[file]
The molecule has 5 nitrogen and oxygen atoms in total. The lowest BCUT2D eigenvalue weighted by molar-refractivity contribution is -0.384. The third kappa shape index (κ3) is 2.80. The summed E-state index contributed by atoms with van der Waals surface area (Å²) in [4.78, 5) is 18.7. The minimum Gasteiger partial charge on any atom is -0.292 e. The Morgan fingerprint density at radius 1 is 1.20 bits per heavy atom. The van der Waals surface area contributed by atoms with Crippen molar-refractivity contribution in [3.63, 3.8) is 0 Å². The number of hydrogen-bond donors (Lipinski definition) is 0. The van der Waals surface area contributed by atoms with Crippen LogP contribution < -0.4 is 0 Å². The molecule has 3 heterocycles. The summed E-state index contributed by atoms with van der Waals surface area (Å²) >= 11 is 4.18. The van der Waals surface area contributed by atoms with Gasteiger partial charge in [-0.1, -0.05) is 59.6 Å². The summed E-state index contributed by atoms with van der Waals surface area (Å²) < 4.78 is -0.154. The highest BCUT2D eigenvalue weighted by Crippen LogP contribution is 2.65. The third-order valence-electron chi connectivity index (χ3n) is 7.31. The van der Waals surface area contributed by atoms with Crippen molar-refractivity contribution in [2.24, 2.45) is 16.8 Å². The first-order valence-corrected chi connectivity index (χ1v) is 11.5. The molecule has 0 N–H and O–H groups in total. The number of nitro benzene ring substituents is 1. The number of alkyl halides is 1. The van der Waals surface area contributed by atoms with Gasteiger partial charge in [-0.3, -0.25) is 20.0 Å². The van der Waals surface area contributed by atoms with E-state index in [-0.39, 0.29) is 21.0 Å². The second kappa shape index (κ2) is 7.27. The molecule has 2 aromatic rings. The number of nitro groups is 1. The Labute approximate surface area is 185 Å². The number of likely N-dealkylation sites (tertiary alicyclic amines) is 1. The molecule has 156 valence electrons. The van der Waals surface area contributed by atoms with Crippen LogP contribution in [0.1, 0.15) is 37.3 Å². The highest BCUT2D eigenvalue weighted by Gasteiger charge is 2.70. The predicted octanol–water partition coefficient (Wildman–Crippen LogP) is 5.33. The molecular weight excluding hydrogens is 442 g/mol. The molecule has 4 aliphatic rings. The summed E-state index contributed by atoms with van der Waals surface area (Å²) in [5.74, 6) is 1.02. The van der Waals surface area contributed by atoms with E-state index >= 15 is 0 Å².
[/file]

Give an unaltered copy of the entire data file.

The molecule has 5 nitrogen and oxygen atoms in total. The lowest BCUT2D eigenvalue weighted by molar-refractivity contribution is -0.384. The third kappa shape index (κ3) is 2.80. The summed E-state index contributed by atoms with van der Waals surface area (Å²) in [4.78, 5) is 18.7. The minimum Gasteiger partial charge on any atom is -0.292 e. The Morgan fingerprint density at radius 1 is 1.20 bits per heavy atom. The van der Waals surface area contributed by atoms with Crippen molar-refractivity contribution in [3.63, 3.8) is 0 Å². The number of hydrogen-bond donors (Lipinski definition) is 0. The van der Waals surface area contributed by atoms with Crippen LogP contribution < -0.4 is 0 Å². The molecule has 3 heterocycles. The summed E-state index contributed by atoms with van der Waals surface area (Å²) >= 11 is 4.18. The van der Waals surface area contributed by atoms with Gasteiger partial charge in [-0.1, -0.05) is 59.6 Å². The summed E-state index contributed by atoms with van der Waals surface area (Å²) < 4.78 is -0.154. The highest BCUT2D eigenvalue weighted by Crippen LogP contribution is 2.65. The third-order valence-electron chi connectivity index (χ3n) is 7.31. The van der Waals surface area contributed by atoms with Crippen molar-refractivity contribution in [2.24, 2.45) is 16.8 Å². The first-order valence-corrected chi connectivity index (χ1v) is 11.5. The molecule has 0 N–H and O–H groups in total. The number of nitro benzene ring substituents is 1. The number of alkyl halides is 1. The van der Waals surface area contributed by atoms with Gasteiger partial charge in [-0.3, -0.25) is 20.0 Å². The van der Waals surface area contributed by atoms with E-state index in [-0.39, 0.29) is 21.0 Å². The second kappa shape index (κ2) is 7.27. The molecule has 2 aromatic rings. The number of nitro groups is 1. The Labute approximate surface area is 185 Å². The number of likely N-dealkylation sites (tertiary alicyclic amines) is 1. The molecule has 156 valence electrons. The van der Waals surface area contributed by atoms with Crippen LogP contribution in [0.1, 0.15) is 37.3 Å². The highest BCUT2D eigenvalue weighted by Gasteiger charge is 2.70. The predicted octanol–water partition coefficient (Wildman–Crippen LogP) is 5.33. The molecular weight excluding hydrogens is 442 g/mol. The molecule has 4 aliphatic rings. The summed E-state index contributed by atoms with van der Waals surface area (Å²) in [5.74, 6) is 1.02. The van der Waals surface area contributed by atoms with E-state index >= 15 is 0 Å².